Throughout this campaign I have heard two main narratives around violence prevention from residents who experience the impact of violence and trauma, especially related to guns, on a regular basis in their neighborhoods.The first is that they know there are good programs that are showing results, but not receiving the support they need to operate, scale up, and maximize their efforts and impacts to keep our communities safe. The second is that they want to see innovation in addressing these issues because many of the old approaches have not worked.

Some would say these perspectives are mutually exclusive; I disagree. I believe that these positions are in fact complementary to one another. People want solutions AND support. I hear and respect this. I also know that no single individual or organization has “the” answer to the problem of community violence.

Communities are understandably skeptical of those who claim they do, and are tired of constantly being overpromised and underdelivered. My commitment as your next City Councilor At-large is to be an active, engaged, & humble partner for those addressing issues of violence in our city; led and informed in that work by the experiences & voices of those most impacted to ensure that we develop and support strategies that work both in theory and in practice. My drive to create safer streets must be balanced with the recognition that I have ideas, but not all of the answers.

Part of increasing public safety in Boston is addressing the circumstances at work in the lives of people and communities in a holistic way. This means investing in areas such as more robust programming for job creation, small business development, and educational opportunity – policies that I will be elaborating on in the coming weeks – as well as more traditional public safety interventions. Special emphasis must be placed on how this impacts those in the reentry process and our youth, particularly black and brown boys, often the most at-risk in our communities.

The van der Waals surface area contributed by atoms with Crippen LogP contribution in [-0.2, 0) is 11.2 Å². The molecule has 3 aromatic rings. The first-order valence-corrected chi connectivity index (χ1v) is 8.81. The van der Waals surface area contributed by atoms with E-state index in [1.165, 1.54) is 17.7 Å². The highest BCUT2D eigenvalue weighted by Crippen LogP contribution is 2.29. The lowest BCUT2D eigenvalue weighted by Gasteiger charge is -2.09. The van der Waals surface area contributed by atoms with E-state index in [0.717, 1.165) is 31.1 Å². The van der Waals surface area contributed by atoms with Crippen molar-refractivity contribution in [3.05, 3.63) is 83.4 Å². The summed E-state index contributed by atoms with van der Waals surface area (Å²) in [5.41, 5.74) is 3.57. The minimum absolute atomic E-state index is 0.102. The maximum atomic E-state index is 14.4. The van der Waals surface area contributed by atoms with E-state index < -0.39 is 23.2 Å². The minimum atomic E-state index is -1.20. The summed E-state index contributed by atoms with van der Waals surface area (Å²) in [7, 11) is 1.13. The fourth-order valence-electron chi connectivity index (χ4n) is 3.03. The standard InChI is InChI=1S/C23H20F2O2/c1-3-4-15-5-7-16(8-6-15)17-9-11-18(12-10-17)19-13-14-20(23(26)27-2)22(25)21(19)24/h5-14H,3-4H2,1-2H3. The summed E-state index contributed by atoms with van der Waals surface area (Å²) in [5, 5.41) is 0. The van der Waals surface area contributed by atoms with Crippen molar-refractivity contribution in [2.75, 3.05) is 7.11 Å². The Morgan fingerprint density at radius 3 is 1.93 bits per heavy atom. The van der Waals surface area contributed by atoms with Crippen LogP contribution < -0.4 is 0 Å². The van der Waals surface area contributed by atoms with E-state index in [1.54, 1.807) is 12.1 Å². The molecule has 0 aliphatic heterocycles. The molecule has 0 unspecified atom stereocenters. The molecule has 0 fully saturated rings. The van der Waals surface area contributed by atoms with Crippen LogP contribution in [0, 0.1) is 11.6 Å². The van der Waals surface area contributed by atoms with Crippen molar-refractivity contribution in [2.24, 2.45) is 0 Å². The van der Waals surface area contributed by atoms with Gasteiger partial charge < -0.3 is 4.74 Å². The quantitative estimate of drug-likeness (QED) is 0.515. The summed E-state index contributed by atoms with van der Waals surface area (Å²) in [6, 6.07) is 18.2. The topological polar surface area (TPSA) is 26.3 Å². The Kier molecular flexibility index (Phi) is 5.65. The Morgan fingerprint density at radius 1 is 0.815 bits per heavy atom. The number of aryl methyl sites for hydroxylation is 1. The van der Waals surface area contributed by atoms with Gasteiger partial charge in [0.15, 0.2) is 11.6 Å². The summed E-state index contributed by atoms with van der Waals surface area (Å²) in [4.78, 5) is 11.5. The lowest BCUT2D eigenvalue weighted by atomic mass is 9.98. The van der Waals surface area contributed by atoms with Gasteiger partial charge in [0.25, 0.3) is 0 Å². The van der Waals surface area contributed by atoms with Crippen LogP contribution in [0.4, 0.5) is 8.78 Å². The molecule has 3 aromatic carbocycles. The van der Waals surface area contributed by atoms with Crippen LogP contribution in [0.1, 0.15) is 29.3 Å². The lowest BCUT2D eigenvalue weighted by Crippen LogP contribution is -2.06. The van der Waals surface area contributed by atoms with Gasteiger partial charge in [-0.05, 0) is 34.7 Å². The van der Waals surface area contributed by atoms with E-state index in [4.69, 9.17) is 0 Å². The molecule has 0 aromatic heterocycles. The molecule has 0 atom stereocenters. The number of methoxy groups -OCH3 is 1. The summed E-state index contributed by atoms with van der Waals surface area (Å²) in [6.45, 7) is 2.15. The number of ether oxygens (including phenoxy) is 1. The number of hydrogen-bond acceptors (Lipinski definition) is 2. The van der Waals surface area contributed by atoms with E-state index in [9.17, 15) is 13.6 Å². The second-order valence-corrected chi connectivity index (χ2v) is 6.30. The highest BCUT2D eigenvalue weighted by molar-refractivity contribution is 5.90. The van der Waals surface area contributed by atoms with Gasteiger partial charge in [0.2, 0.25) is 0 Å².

It also means having regularly occurring, critical program review for all recipients of public funds targeted to this work. Most importantly, it means making that information as easily understandable and accessible as possible. Transparency, accountability, and direct communication with the public are as critical to violence prevention as any program model or practitioner. I look forward to hearing your feedback on this important issue. Reach out to us at info@davidhalbert.com.

Thank you.

- David

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September 4, 2019

Dear Friend,
As Labor Day fades into memory attention turns to the start of the school year. From our youngest students, those fortunate enough to secure a coveted K0 seat in Boston Public Schools (BPS), to those arriving and returning to our local higher ed institutions, education defines Boston like no other city in America. Yet, we know that many BPS students and families, particularly immigrants and students of color, feel like they are not receiving everything they should from the system. Addressing this begins with BPS leadership. This is why I am calling for a change to a new, hybrid School Committee with both appointed and elected members.

Boston’s school committee is completely appointed by the Mayor, unique in Massachusetts. Further,those appointments come from a list created by yet another committee, where the Mayor has more members than anyone – and the City Council has none.